Every quarter or so, crypto followers enthusiastically plaster the Weiss Cryptocurrency Ratings across Twitter, Reddit threads and Facebook blockchain groups. Often they use it to justify their specific view on why x coin sucks or why y token is better than the rest. However, for the reasons we outline below, there’s no reason for you to follow these ratings at all. Except for your amusement, of course.
What Are the Weiss Cryptocurrency Ratings?
The Weiss Cryptocurrency Ratings grade different cryptocurrencies on an A to F scale according to their risk, reward, technology and adoption. Like school grades, A is the best rating while F is the worst.
The project’s operator, Weiss Ratings, has been rating traditional finance investments (stocks, mutual funds) and institutions (banks, credit unions) since 1971. Now, the company has branched into cryptocurrency. The Weiss Ratings team takes pride in having no sponsors and accepting no advertising from issuers.
How Do the Ratings Work?
The ratings are split into two categories, which, in turn, have two distinct parts:
- Tech/Adoption: “long-term potential of each cryptocurrency”
- Risk/Reward: “shorter-term…based on market price patterns”
Weiss first calculates the tech, adoption, risk and reward scores separately using hidden, proprietary models. From there, they give weight to each number and combine them to formulate letter grades for the above categories. Finally, the team produces an overall rating for the coin based on the score from all of the models.
Weiss recalculates the cryptocurrency ratings every week. As of this writing, these are the top ten cryptocurrencies:
Why You Should Ignore the Weiss Cryptocurrency Ratings
The Ranking System Is Too Vague
The Weiss team is somewhat secretive about the methods they use to calculate each category’s score. Although, they describe what factors contribute to each category, they don’t outline their weight or use in the overall calculation.
Let’s take a look at the wording directly on the Weiss Cryptocurrency Ratings website:
“Each of these models is appropriately weighted, compared and then evaluated in terms of how it interacts with the other three models systemically. The end result of the analytical process is the Weiss Cryptocurrency Rating.”
Doesn’t really explain much, does it? Although, the Weiss team claims that they remain objective, it’s impossible to know with their methodology under wraps.
It Combines Unrelated Categories
Tech and adoption go together about as well as peanut butter and onions. Lumping these two categories into one grade makes no sense.
Throughout history, there have been plenty of technically sophisticated ideas that obtained zero adoption (3-D televisions). And there’s an endless list of technically simple ideas that have garnered mass appeal (Tinder). The same is true in cryptocurrency.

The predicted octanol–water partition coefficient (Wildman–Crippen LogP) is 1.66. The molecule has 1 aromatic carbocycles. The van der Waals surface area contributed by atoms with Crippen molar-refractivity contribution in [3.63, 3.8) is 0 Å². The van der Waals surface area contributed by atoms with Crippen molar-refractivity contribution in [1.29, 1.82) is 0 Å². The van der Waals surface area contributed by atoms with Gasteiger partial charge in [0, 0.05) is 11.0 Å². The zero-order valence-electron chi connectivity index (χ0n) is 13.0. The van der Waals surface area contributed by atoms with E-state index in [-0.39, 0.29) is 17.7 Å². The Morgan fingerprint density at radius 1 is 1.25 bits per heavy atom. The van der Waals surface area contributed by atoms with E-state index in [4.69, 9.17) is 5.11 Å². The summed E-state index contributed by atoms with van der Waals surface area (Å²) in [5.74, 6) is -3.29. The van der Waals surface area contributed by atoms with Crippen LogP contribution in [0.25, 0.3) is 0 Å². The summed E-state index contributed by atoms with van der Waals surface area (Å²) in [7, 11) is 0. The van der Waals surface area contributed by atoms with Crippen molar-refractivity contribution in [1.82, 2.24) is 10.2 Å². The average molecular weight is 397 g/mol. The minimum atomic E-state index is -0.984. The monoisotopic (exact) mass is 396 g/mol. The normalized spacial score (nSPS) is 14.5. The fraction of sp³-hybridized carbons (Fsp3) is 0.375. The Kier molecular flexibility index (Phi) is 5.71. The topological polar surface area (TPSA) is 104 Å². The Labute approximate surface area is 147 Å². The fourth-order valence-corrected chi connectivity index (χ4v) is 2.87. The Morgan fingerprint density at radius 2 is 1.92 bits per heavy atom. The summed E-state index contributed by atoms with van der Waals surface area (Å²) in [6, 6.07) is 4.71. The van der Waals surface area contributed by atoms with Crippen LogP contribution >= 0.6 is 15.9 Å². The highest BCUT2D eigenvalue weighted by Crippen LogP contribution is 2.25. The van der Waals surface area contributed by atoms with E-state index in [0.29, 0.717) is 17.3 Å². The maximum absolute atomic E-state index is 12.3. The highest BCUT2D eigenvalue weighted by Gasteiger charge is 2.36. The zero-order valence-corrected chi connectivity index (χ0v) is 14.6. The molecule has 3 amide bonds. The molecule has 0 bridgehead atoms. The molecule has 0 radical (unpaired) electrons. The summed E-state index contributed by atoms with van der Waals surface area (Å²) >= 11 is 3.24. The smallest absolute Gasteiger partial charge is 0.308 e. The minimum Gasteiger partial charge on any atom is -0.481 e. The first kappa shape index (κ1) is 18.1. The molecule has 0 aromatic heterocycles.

Thankfully, the Risk/Reward grade does a slightly better job of combining semi-similar scoring factors. While risk measures the volatility of the cryptocurrency’s price, reward measures historical returns in comparison to specific benchmarks. This strategy still has its issues, however.
Almost all of the cryptocurrencies currently have a D+ or lower Risk/Reward grade. These poor grades demonstrate that the Weiss Cryptocurrency Ratings presumably weigh the risks of investing higher than the potential reward.
Some Grades Don’t Make Sense
To keep things simple, let’s limit this examination to the top 20 coins. Although, there are surely more examples.
Starting off, EOS has a Tech/Adoption grade of A, the same as Bitcoin. EOS, the project that has had numerous critical vulnerabilities, a constitution that enables the 21 Block Producers to reverse transactions, and just 6 percent of accounts voting in the ecosystem has the same Tech/Adoption grade as Bitcoin.
As a reminder, the factors comprising the Tech/Adoption grade include decentralization, governance capabilities, real-world network security and decentralization (once again). You can be the judge on if those grades make sense.
On the Risk/Reward side, Ethereum receives a D- grade, just a couple steps above a dead project. It’s odd that cryptocurrencies like Binance Coin (B-), Holo (C-) and OmiseGo (D) have a better Risk/Reward grade considering they all depend on the success of Ethereum.
Weiss does admit that the Risk/Reward grade focuses on the short-term, but listing Binance Coin as one of the few B- grade coins seemingly because it’s performed well this month seems FOMO-driven.
Bitcoin Is Currently Ranked #3 (Not #1)
This one needs no explanation. There’s no reason why the cryptocurrency with the highest adoption, most robust security to date and longest history shouldn’t be number one.
The Number One Rule
Take any cryptocurrency ranking, review, etc., with a grain of salt. It’s impossible to eradicate bias from them, and you never know what the author’s motivations truly are. Stay skeptical of everything you read and double-check any information presented as fact.
You may have a differing opinion about the Weiss Cryptocurrency Ratings. That’s fine. Even if you agree with their scores and methodology, it shouldn’t be your only crypto source. The best investment strategies involve reading multiple sources from authors with varying opinions.
In the end, though, the best source is yourself. So, as always, the most sound advice we can give is to always do your own research (DYOR).
Read original article at coincentral.com.
Author: Steven Buchko